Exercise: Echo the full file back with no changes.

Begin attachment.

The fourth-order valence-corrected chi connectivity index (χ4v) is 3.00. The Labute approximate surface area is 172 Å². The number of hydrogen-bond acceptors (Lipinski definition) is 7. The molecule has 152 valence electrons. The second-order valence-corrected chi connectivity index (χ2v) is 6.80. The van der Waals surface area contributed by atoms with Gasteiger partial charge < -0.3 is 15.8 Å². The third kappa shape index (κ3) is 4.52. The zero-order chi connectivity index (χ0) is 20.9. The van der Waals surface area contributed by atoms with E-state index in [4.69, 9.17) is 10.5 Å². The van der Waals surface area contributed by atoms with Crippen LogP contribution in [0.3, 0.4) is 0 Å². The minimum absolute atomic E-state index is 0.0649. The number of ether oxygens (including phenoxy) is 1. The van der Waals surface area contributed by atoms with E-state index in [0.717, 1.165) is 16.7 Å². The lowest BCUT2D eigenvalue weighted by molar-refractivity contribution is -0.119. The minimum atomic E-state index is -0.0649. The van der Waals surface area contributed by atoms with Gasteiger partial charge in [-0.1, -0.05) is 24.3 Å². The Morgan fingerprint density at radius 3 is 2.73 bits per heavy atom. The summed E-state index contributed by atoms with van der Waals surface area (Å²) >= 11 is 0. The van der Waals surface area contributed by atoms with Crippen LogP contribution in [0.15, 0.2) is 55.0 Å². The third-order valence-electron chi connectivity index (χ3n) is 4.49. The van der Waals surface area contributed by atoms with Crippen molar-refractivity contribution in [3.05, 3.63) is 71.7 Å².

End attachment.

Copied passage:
The fourth-order valence-corrected chi connectivity index (χ4v) is 3.00. The Labute approximate surface area is 172 Å². The number of hydrogen-bond acceptors (Lipinski definition) is 7. The molecule has 152 valence electrons. The second-order valence-corrected chi connectivity index (χ2v) is 6.80. The van der Waals surface area contributed by atoms with Gasteiger partial charge < -0.3 is 15.8 Å². The third kappa shape index (κ3) is 4.52. The zero-order chi connectivity index (χ0) is 20.9. The van der Waals surface area contributed by atoms with E-state index in [4.69, 9.17) is 10.5 Å². The van der Waals surface area contributed by atoms with Crippen LogP contribution in [0.3, 0.4) is 0 Å². The minimum absolute atomic E-state index is 0.0649. The number of ether oxygens (including phenoxy) is 1. The van der Waals surface area contributed by atoms with E-state index in [0.717, 1.165) is 16.7 Å². The lowest BCUT2D eigenvalue weighted by molar-refractivity contribution is -0.119. The minimum atomic E-state index is -0.0649. The van der Waals surface area contributed by atoms with Gasteiger partial charge in [-0.1, -0.05) is 24.3 Å². The Morgan fingerprint density at radius 3 is 2.73 bits per heavy atom. The summed E-state index contributed by atoms with van der Waals surface area (Å²) >= 11 is 0. The van der Waals surface area contributed by atoms with Crippen LogP contribution in [0.15, 0.2) is 55.0 Å². The third-order valence-electron chi connectivity index (χ3n) is 4.49. The van der Waals surface area contributed by atoms with Crippen molar-refractivity contribution in [3.05, 3.63) is 71.7 Å².